Americans are in chronic pain, and a new study reveals that the long-standing and under-acknowledged problem is getting substantially worse.
The findings, published in the journal Demography, suggest blanket increases across multiple measures, with pain rising in every adult age group, in every demographic group, and at every site of pain for which data exists.
People today experience more pain than people of the same age in earlier decades. In fact, each subsequent birth group is in greater pain than the one that came before it.
“We looked at the data from every available perspective including age, gender, race, ethnicity, education, and income, but the results were always the same: There was an increase in pain no matter how we classified the population,” says coauthor Hanna Grol-Prokopczyk, associate professor of sociology in the University at Buffalo.
“You might think that with medical advances we’d be getting healthier and experiencing less pain, but the data strongly suggest the exact opposite,” Grol-Prokopczyk says.
What’s behind the pain trend?
While some other recent research has examined trends in chronic pain, those earlier studies focused on narrower age groups, usually people over age 50. The current paper examines a more comprehensive range of adults, aged 25-84. In addition, it relies on the 2002-20018 National Health Interview Survey (NHIS)—a nationally representative data set with more than 441,000 participants—to show how pain, which was already alarmingly high at the start of the research period in 2002, increased substantially based on annual data over 16 years.
In the United States, chronic pain affects more people and has a greater economic cost than heart disease, diabetes, and cancer combined, says Grol-Prokopczyk, a medical sociologist and an expert in chronic pain.
“It’s important for policymakers to understand trends in chronic pain so we can wisely and appropriately invest resources in research and treatment,” says Grol-Prokopczyk. “We hope this paper can help illustrate the issue.”
In addition to revealing trends, the paper also provides a glimpse of what might be causing the increase.
The information necessary for a detailed explanation isn’t part of the NHIS data set, but the researchers did look at a host of variables to determine which ones were most closely associated with the pain trends.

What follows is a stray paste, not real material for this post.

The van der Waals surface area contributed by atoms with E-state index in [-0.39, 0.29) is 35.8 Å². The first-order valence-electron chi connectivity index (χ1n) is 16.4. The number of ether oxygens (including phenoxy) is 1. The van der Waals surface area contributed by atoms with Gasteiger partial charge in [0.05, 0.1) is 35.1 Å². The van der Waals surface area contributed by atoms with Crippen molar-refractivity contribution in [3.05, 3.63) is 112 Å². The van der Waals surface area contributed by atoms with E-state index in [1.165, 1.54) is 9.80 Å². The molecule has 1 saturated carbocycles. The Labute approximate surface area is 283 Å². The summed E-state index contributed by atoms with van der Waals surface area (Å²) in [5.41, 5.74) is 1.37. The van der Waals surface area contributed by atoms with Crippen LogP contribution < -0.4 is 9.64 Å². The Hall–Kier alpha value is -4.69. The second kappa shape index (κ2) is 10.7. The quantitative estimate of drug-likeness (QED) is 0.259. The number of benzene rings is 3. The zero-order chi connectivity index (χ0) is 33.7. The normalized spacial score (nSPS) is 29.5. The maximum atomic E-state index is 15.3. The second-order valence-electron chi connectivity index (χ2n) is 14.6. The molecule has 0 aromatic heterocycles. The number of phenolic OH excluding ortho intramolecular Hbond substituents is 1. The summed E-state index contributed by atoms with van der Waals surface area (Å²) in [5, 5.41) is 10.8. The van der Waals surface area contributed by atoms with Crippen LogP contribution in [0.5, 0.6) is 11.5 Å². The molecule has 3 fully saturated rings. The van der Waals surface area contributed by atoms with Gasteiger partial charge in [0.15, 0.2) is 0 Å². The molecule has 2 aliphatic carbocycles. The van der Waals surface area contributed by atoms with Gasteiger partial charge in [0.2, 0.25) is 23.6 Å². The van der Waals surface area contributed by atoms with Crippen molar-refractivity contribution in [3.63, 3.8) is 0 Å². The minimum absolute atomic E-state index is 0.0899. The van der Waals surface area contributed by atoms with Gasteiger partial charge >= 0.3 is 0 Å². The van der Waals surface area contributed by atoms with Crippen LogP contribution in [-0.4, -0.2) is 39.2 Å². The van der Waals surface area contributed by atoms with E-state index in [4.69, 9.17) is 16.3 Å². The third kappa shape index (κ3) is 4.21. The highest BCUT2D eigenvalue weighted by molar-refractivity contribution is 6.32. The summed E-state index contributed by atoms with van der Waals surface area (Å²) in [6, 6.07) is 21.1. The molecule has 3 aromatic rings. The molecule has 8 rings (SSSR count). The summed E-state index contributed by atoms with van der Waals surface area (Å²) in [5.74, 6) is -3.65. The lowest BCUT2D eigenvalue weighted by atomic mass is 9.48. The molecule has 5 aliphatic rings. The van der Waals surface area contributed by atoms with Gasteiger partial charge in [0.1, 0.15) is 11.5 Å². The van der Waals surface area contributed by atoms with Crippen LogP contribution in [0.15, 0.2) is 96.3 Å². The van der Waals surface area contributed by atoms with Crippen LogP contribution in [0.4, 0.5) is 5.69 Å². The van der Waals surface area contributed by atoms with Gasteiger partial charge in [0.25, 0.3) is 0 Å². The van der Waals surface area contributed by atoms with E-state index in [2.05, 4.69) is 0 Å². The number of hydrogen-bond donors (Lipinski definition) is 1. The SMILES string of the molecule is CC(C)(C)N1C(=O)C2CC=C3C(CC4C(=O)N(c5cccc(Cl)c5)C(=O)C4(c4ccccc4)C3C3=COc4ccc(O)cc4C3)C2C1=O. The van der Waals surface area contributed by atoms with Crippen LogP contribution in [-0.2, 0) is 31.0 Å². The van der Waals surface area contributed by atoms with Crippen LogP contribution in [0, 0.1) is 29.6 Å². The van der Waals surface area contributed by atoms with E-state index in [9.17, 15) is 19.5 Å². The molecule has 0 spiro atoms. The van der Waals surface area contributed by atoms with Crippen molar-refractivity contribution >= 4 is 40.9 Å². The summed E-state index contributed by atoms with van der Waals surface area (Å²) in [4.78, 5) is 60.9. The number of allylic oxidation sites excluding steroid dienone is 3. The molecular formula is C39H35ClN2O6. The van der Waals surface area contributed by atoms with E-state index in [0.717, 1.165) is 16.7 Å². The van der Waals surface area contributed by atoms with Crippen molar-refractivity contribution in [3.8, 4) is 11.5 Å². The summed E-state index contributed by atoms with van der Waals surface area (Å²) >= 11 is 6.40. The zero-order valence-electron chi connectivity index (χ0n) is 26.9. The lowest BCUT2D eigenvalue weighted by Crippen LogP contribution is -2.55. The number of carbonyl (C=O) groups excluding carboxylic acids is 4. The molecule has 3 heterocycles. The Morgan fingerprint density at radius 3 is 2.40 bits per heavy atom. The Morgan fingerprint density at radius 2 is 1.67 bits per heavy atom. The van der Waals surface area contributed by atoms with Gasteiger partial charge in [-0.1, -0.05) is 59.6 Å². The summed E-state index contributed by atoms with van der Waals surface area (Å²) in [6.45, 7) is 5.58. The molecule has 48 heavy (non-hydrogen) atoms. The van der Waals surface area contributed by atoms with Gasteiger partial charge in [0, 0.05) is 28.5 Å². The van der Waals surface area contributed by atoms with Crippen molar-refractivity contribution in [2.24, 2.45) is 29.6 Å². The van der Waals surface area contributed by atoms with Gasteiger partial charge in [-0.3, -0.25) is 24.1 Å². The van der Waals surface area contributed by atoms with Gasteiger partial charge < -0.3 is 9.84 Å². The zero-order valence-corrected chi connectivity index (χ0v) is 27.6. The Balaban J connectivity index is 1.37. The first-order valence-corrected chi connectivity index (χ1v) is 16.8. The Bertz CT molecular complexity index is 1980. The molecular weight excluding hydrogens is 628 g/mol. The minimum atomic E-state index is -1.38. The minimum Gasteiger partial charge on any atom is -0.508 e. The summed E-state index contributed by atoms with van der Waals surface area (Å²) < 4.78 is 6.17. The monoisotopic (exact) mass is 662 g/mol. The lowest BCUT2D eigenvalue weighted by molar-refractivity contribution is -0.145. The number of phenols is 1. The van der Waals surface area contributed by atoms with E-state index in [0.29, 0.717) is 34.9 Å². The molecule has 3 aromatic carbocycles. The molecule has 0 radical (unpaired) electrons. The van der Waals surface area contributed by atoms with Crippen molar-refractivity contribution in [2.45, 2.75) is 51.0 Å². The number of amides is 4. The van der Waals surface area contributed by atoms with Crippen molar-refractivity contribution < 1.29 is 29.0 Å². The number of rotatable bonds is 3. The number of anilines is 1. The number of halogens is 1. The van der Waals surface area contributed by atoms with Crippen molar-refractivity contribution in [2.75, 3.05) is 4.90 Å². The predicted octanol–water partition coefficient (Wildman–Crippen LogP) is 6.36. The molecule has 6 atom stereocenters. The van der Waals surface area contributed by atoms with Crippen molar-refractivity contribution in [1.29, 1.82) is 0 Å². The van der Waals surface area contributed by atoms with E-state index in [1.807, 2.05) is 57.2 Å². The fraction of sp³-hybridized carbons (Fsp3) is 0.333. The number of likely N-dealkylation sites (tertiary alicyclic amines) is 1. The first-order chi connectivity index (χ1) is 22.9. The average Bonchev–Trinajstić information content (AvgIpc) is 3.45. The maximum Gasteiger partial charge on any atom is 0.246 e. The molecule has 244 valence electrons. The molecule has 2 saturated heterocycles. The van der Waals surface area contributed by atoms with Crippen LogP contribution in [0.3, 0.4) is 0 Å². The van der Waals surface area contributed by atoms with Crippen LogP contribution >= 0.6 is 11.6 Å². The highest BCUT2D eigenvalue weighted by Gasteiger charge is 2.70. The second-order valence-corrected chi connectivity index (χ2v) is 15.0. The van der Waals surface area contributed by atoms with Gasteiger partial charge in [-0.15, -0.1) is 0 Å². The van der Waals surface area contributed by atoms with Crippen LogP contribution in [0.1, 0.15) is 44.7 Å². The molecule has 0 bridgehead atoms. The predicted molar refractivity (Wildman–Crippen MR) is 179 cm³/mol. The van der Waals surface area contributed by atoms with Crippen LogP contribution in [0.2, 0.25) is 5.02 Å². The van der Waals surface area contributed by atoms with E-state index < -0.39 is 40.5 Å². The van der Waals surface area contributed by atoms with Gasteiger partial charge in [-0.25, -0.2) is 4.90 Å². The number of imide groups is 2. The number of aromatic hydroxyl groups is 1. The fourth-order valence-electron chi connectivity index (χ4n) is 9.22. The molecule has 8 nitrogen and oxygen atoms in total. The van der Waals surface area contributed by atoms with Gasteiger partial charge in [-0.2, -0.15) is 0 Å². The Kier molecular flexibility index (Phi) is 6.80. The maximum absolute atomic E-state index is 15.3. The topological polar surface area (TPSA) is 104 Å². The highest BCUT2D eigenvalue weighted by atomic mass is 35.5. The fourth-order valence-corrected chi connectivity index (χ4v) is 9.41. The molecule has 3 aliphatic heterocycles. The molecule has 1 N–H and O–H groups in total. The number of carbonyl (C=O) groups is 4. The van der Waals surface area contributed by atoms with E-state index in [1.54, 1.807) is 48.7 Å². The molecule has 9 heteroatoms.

In the oldest age group (65-84), physical health conditions such as body mass index (BMI), hypertension, diabetes, and kidney conditions correlate most with increases in pain. While BMI again surfaces as a correlate in young and middle-aged people, distress and alcohol use also have strong associations with chronic pain trends in these age groups.
“What we’re seeing in the younger age groups demonstrates how pain in some ways functions as much as a mental health problem as it does a physical health problem,” says Grol-Prokopczyk. “Pain can be exacerbated by stress, and stress can bring about alcohol use.”
Leading cause of disability
The paper’s findings are so robust that they inspire questions about why chronic pain hasn’t previously been a larger part of the national dialogue on the country’s biggest health challenges.
Information on cancer mortality is readily available. There is plenty of research on obesity and other health concerns, but until approximately five years ago there were no national studies on general chronic pain trends, according to Grol-Prokopczyk.
“It’s likely that the opioid epidemic brought about some awareness of the importance of pain,” says Grol-Prokopczyk. “The timing of the opioid crisis’ arrival suggests that it began to open the public’s eyes to the problem.”
What’s clear is that chronic pain is having a profoundly detrimental effect on the US population and demands closer monitoring by public health officials.
“Pain is a leading cause of disability and there is evidence that pain has an impact on life expectancy,” she says. “So the problem is one not only affecting quality of life, but potentially even quantity of life.”
Additional coauthors are from Mount St. Vincent University and Western University.
Source: University at Buffalo